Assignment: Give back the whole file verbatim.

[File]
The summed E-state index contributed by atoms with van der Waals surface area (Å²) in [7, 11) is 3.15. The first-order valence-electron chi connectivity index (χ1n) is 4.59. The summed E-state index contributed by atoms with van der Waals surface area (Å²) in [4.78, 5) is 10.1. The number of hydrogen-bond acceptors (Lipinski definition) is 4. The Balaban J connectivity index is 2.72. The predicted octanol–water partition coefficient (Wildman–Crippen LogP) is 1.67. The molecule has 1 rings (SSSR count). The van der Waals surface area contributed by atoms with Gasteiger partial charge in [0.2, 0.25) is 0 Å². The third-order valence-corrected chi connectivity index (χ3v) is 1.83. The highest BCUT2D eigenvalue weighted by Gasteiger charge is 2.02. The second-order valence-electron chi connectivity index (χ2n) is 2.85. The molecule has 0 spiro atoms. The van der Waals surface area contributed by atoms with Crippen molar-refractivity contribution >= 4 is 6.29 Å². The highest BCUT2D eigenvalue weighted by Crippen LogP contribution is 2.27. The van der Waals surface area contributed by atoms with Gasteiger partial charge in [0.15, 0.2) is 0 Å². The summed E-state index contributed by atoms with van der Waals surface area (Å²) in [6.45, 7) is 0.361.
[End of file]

The summed E-state index contributed by atoms with van der Waals surface area (Å²) in [7, 11) is 3.15. The first-order valence-electron chi connectivity index (χ1n) is 4.59. The summed E-state index contributed by atoms with van der Waals surface area (Å²) in [4.78, 5) is 10.1. The number of hydrogen-bond acceptors (Lipinski definition) is 4. The Balaban J connectivity index is 2.72. The predicted octanol–water partition coefficient (Wildman–Crippen LogP) is 1.67. The molecule has 1 rings (SSSR count). The van der Waals surface area contributed by atoms with Gasteiger partial charge in [0.2, 0.25) is 0 Å². The third-order valence-corrected chi connectivity index (χ3v) is 1.83. The highest BCUT2D eigenvalue weighted by Gasteiger charge is 2.02. The second-order valence-electron chi connectivity index (χ2n) is 2.85. The molecule has 0 spiro atoms. The van der Waals surface area contributed by atoms with Crippen molar-refractivity contribution >= 4 is 6.29 Å². The highest BCUT2D eigenvalue weighted by Crippen LogP contribution is 2.27. The van der Waals surface area contributed by atoms with Gasteiger partial charge in [0.15, 0.2) is 0 Å². The summed E-state index contributed by atoms with van der Waals surface area (Å²) in [6.45, 7) is 0.361.